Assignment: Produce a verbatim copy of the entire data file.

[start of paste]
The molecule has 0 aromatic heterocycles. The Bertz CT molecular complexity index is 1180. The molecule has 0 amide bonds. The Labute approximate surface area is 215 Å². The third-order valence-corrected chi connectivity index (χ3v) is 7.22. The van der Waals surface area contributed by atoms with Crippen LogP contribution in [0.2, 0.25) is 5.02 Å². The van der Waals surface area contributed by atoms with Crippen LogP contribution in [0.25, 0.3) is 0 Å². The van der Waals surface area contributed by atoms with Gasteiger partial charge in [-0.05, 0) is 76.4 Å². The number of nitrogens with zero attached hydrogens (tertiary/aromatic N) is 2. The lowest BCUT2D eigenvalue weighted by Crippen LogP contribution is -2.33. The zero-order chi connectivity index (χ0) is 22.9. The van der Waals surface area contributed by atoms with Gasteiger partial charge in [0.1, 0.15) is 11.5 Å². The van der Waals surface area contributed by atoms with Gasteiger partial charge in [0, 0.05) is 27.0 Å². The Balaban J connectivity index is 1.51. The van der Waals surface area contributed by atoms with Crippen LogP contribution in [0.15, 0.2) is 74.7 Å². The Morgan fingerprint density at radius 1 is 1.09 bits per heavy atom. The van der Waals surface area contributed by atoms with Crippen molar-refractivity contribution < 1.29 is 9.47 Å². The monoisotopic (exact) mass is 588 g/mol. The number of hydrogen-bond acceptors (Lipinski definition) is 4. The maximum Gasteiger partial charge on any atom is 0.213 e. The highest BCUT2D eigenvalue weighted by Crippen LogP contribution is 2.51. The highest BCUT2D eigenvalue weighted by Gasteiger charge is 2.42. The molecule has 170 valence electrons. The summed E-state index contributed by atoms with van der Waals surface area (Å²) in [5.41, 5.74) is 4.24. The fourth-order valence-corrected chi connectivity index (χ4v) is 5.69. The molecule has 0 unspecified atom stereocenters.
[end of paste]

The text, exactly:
The molecule has 0 aromatic heterocycles. The Bertz CT molecular complexity index is 1180. The molecule has 0 amide bonds. The Labute approximate surface area is 215 Å². The third-order valence-corrected chi connectivity index (χ3v) is 7.22. The van der Waals surface area contributed by atoms with Crippen LogP contribution in [0.2, 0.25) is 5.02 Å². The van der Waals surface area contributed by atoms with Crippen LogP contribution in [0.25, 0.3) is 0 Å². The van der Waals surface area contributed by atoms with Gasteiger partial charge in [-0.05, 0) is 76.4 Å². The number of nitrogens with zero attached hydrogens (tertiary/aromatic N) is 2. The lowest BCUT2D eigenvalue weighted by Crippen LogP contribution is -2.33. The zero-order chi connectivity index (χ0) is 22.9. The van der Waals surface area contributed by atoms with Gasteiger partial charge in [0.1, 0.15) is 11.5 Å². The van der Waals surface area contributed by atoms with Gasteiger partial charge in [0, 0.05) is 27.0 Å². The Balaban J connectivity index is 1.51. The van der Waals surface area contributed by atoms with Crippen LogP contribution in [0.15, 0.2) is 74.7 Å². The Morgan fingerprint density at radius 1 is 1.09 bits per heavy atom. The van der Waals surface area contributed by atoms with Crippen molar-refractivity contribution < 1.29 is 9.47 Å². The monoisotopic (exact) mass is 588 g/mol. The number of hydrogen-bond acceptors (Lipinski definition) is 4. The maximum Gasteiger partial charge on any atom is 0.213 e. The highest BCUT2D eigenvalue weighted by Crippen LogP contribution is 2.51. The highest BCUT2D eigenvalue weighted by Gasteiger charge is 2.42. The molecule has 170 valence electrons. The summed E-state index contributed by atoms with van der Waals surface area (Å²) in [5.41, 5.74) is 4.24. The fourth-order valence-corrected chi connectivity index (χ4v) is 5.69. The molecule has 0 unspecified atom stereocenters.